Sunday, April 06, 2008

Pentagon & NATO Surrender Monkeys Give Up on Afghanistan

What a difference squandering the better part of a decade can make. Especially if the place you've been sitting with your thumb up your arse is Afghanistan.

If one thing emerged from the NATO summit in Bucharest it was the abandonment of the West's entire raison d'etre for going to war in Afghanistan. Remember we went there to (a) drive out the Taliban; (b) crush al-Qaeda and kill or capture bin Laden and Mullah Omar; (c) bring democracy to that troubled land; (d) liberate the women folk and (e) establish Afghanistan as an example to all the other nasty hellholes in that region to guide them to enlightenment.

Best you don't dwell on those things because, you see, they're not gonna happen. No, we've got a new and improved agenda now. We're going to train enough additional Afghan soldiers that (we hope) we'll be able to get the hell out of there without getting our asses hammered on our way out the door.

Sorry ladies, sorry child brides, sorry aspiring reformers - we gotta go, just as soon as we can throw together 80,000 of what passes for an Afghan army. From TorStar:

French analyst Etienne de Durand – who just returned from a research mission in Afghanistan, where he spoke to Canadian, American, British and French commanders – puts it this way: "We lower the needs and raise the means. We close that gap. That is what the Bucharest summit was all about."

"But the truth is, we are not going to create a model democracy in the Hindu Kush. That is a myth and absolutely let us dispel it.

"Instead, we lower our visions. We go for a reasonable functioning state, an army that works, police that are not too corrupt ...."

Oh great, we've been in Afghanistan since 2001 in order to perpetuate a myth. The combination of lying generals and lying politicians and a gullible, ill-informed public has allowed that to happen.

Of course we never went there to succeed. We didn't set out to win. Winning this would have taken at least ten if not fifteen times the pitiful force level we have deployed there. Another 1000 troops? Please, that's a political number, a greasy joke but don't blame me if you believed it actually meant something. You're not supposed to take jokes seriously.

This is the way Canada's top jester, Lardo, put it: "I think it depends what you mean by `success.' If you took the definition of success which could be Afghan forces able to ensure a Western equivalent security environment, maybe that's a 20-25-year task. If you're saying Afghan forces able to manage the day-to-day security in most of the country, we think that's an objective that, if we put our focus and determination towards, is achievable in a much shorter timeframe."

Did you get that? Not a mention of democracy, nor a hint of freedom or human rights and, of course, absolutely nothing about Afghanistan's women or children. All those specific and much vaunted goals we went there to achieve have gone down to DEFEAT. Don't sugar coat it, we've failed and we're going to spend the next three years desperately attempting to avoid totally failing.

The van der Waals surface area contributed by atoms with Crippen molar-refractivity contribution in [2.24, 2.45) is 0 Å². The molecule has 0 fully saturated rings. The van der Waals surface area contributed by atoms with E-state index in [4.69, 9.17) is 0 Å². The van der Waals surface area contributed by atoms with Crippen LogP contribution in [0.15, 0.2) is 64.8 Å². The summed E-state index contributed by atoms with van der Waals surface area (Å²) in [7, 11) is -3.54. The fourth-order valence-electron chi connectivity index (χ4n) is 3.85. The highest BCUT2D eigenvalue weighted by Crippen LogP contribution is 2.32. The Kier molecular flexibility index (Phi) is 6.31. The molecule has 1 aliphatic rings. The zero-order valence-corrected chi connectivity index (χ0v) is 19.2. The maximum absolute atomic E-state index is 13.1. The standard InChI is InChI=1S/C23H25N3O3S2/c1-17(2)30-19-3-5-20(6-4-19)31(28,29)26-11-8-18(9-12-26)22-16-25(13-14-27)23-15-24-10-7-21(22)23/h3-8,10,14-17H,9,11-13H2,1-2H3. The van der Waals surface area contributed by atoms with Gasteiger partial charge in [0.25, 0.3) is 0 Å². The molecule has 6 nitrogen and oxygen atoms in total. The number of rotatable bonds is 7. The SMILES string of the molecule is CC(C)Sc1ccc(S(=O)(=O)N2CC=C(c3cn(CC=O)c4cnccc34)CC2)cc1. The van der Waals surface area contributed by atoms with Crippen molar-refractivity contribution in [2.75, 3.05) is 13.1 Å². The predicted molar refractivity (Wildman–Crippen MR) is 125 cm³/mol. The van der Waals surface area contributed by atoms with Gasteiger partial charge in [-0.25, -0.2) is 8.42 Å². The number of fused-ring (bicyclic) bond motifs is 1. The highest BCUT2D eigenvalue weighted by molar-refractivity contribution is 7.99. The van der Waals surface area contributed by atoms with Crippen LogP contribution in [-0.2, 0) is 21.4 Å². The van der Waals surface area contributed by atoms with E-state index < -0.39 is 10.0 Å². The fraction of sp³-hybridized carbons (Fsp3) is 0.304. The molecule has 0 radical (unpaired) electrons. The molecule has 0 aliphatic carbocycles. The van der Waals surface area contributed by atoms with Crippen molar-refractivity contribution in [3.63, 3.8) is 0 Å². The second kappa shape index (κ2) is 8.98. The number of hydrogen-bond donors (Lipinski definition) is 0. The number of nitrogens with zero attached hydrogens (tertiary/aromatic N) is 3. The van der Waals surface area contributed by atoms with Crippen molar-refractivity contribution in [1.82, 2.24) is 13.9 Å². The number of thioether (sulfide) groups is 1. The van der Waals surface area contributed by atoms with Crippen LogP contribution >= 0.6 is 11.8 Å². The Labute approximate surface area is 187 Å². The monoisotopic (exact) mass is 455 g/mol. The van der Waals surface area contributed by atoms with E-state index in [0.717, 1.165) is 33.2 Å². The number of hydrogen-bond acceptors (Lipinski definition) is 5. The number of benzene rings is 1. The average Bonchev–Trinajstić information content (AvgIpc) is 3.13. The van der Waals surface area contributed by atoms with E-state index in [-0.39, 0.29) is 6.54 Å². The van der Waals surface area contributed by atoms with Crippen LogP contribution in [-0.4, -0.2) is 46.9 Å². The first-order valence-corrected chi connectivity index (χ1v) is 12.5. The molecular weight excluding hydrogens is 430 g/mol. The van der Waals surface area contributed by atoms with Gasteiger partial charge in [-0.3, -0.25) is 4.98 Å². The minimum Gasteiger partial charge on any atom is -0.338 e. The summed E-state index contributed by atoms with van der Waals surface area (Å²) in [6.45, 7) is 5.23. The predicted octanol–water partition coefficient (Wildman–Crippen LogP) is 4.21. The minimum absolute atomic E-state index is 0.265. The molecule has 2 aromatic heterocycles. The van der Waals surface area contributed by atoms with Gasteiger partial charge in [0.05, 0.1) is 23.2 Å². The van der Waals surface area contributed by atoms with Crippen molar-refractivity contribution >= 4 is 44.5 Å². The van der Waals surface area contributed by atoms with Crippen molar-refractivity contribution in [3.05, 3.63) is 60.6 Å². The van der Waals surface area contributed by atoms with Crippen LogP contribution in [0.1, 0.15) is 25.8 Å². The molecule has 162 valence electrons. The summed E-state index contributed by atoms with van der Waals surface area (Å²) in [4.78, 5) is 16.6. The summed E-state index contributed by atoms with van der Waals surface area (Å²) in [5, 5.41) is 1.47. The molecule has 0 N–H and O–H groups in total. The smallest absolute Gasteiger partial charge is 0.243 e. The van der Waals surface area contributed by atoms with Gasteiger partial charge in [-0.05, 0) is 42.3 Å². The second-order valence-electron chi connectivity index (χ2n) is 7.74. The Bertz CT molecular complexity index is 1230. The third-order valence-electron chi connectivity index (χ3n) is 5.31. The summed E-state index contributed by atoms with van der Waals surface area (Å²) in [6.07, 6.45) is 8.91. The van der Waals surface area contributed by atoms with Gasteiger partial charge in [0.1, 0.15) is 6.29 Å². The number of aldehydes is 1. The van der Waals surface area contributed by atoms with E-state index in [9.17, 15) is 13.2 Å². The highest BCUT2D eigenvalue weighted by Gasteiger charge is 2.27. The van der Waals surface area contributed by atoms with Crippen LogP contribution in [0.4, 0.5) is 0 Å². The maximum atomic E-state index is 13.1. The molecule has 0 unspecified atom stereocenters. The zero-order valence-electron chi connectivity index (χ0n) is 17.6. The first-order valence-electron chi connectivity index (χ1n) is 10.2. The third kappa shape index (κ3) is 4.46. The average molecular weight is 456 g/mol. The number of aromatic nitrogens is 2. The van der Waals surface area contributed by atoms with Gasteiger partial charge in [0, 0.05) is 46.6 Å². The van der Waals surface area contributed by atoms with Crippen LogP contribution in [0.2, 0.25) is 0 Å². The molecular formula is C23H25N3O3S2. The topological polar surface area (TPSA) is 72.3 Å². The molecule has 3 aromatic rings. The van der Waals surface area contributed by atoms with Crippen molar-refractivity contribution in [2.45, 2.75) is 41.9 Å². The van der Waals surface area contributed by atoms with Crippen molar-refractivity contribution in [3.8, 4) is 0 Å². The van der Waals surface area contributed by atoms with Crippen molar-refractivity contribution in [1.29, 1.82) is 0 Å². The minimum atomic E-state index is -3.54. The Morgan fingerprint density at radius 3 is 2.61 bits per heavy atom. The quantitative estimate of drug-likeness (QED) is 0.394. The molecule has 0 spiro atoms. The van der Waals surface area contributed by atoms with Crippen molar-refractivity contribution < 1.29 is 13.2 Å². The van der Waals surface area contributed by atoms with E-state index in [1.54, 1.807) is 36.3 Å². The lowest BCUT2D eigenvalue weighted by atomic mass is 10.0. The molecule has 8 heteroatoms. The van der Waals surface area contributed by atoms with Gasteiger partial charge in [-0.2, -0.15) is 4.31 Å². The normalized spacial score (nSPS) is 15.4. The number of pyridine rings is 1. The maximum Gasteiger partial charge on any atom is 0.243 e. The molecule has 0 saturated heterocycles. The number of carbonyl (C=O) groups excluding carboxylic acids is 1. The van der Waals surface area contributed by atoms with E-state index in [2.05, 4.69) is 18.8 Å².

WesternGrit said...

Yeah, I love that 1000 soldier "magic number". Most people don't know that after you take out the assorted support personnel, officers, maintenance, cooks, etc., you may be lucky to have 250 soldiers that can actually pick up a gun and hop a truck up to the front lines...

The Soviets focused a huge, well-trained, and well-equipped army on Afghanistan, and went home with their asses handed to them. The Soviet Red Army at the time may have been the best fighting force in the world. The war in Afghanistan crushed their spirit, and probably led to the fall of the Soviet Union - no matter how much the Reaganites want to take credit.

The Northern Indic, Pathan, and Afghan fighters are among the most tenacious in the world. Foreign armies do not just walk into that part of the world and walk back out in one piece. From Alexander the Great, to Genghis Khan, to the Persians, to the Brits, and finally the Soviets (all of whose descendants are mixed with these peoples), all saw their great armies smashed in the lands between the Russian Steppes, and the Indian Ocean - between the Hindu Kush, and the Plains of Punjab.

We Westerners are also - unfortunately - about to learn our lesson. Let's hope we can at least leave the Afghan government with the means to defend itself, long enough for the civil society to find itself new exile homes in our countries. Let's also hope that our governments are quick and forthcoming with refugee papers, to avoid even more bloodshed, when the exodus of the intellectual and cosmopolitan begins.

The Mound of Sound said...

Hey WG, isn't that the truth? We ARE about to learn our lesson. This might just be Canada's first war that ended in defeat but, then again, the outcome was pre-ordained. This has been a fratboy adventure from the start - under resourced, unfocused and quickly neglected when the chickenhawks chose to move the party just down the road to Iraq.

What infuriates me is that Hillier conned us into this when anyone familiar with the basics of guerrilla warfare could see the writing on the wall.

I'll bet we aren't long gone before the Afghan Army splits along ethnic lines into the sectarian militias that are the usual force structure in this place.